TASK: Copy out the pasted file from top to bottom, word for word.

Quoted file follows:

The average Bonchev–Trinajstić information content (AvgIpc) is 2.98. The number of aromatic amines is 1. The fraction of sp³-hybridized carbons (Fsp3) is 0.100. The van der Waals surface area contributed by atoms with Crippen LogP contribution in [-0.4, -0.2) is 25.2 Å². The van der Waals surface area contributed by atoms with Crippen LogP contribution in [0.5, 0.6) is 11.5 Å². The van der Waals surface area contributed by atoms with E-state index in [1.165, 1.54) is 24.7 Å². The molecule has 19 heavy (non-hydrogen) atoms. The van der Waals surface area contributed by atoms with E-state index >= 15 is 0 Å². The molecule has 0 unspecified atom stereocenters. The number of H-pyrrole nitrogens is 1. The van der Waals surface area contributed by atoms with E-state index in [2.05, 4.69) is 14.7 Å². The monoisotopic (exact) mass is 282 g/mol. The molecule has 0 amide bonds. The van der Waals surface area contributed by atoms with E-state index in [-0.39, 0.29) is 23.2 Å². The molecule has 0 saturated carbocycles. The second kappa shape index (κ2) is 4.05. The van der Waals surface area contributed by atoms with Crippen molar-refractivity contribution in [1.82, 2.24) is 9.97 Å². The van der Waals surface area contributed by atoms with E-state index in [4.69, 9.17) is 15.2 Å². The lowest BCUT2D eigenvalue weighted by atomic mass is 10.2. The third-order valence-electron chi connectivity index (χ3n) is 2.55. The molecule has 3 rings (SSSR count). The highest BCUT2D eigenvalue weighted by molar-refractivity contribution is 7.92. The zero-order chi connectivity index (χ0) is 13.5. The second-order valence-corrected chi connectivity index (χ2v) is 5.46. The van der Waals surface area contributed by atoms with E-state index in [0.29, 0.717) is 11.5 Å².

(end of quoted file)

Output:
The average Bonchev–Trinajstić information content (AvgIpc) is 2.98. The number of aromatic amines is 1. The fraction of sp³-hybridized carbons (Fsp3) is 0.100. The van der Waals surface area contributed by atoms with Crippen LogP contribution in [-0.4, -0.2) is 25.2 Å². The van der Waals surface area contributed by atoms with Crippen LogP contribution in [0.5, 0.6) is 11.5 Å². The van der Waals surface area contributed by atoms with E-state index in [1.165, 1.54) is 24.7 Å². The molecule has 19 heavy (non-hydrogen) atoms. The van der Waals surface area contributed by atoms with E-state index >= 15 is 0 Å². The molecule has 0 unspecified atom stereocenters. The number of H-pyrrole nitrogens is 1. The van der Waals surface area contributed by atoms with E-state index in [2.05, 4.69) is 14.7 Å². The monoisotopic (exact) mass is 282 g/mol. The molecule has 0 amide bonds. The van der Waals surface area contributed by atoms with E-state index in [-0.39, 0.29) is 23.2 Å². The molecule has 0 saturated carbocycles. The second kappa shape index (κ2) is 4.05. The van der Waals surface area contributed by atoms with Crippen molar-refractivity contribution in [1.82, 2.24) is 9.97 Å². The van der Waals surface area contributed by atoms with E-state index in [4.69, 9.17) is 15.2 Å². The lowest BCUT2D eigenvalue weighted by atomic mass is 10.2. The third-order valence-electron chi connectivity index (χ3n) is 2.55. The molecule has 3 rings (SSSR count). The highest BCUT2D eigenvalue weighted by molar-refractivity contribution is 7.92. The zero-order chi connectivity index (χ0) is 13.5. The second-order valence-corrected chi connectivity index (χ2v) is 5.46. The van der Waals surface area contributed by atoms with E-state index in [0.29, 0.717) is 11.5 Å².